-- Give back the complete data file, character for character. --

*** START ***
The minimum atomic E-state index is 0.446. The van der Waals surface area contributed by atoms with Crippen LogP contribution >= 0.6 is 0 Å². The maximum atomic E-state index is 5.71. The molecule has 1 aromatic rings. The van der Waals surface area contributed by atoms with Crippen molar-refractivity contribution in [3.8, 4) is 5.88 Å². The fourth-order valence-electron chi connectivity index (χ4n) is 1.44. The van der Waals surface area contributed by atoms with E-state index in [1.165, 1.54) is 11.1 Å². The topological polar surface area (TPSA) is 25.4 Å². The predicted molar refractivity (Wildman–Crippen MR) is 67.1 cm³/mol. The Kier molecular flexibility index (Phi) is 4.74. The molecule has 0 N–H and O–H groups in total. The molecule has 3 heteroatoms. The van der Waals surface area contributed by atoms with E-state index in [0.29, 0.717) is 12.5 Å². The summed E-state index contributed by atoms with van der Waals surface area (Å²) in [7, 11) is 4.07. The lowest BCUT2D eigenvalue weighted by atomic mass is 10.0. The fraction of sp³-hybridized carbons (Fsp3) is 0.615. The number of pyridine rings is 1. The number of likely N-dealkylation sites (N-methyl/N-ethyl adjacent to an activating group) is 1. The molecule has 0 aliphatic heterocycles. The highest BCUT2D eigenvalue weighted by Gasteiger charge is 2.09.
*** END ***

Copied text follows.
The minimum atomic E-state index is 0.446. The van der Waals surface area contributed by atoms with Crippen LogP contribution >= 0.6 is 0 Å². The maximum atomic E-state index is 5.71. The molecule has 1 aromatic rings. The van der Waals surface area contributed by atoms with Crippen molar-refractivity contribution in [3.8, 4) is 5.88 Å². The fourth-order valence-electron chi connectivity index (χ4n) is 1.44. The van der Waals surface area contributed by atoms with E-state index in [1.165, 1.54) is 11.1 Å². The topological polar surface area (TPSA) is 25.4 Å². The predicted molar refractivity (Wildman–Crippen MR) is 67.1 cm³/mol. The Kier molecular flexibility index (Phi) is 4.74. The molecule has 0 N–H and O–H groups in total. The molecule has 3 heteroatoms. The van der Waals surface area contributed by atoms with E-state index in [0.29, 0.717) is 12.5 Å². The summed E-state index contributed by atoms with van der Waals surface area (Å²) in [7, 11) is 4.07. The lowest BCUT2D eigenvalue weighted by atomic mass is 10.0. The fraction of sp³-hybridized carbons (Fsp3) is 0.615. The number of pyridine rings is 1. The number of likely N-dealkylation sites (N-methyl/N-ethyl adjacent to an activating group) is 1. The molecule has 0 aliphatic heterocycles. The highest BCUT2D eigenvalue weighted by Gasteiger charge is 2.09.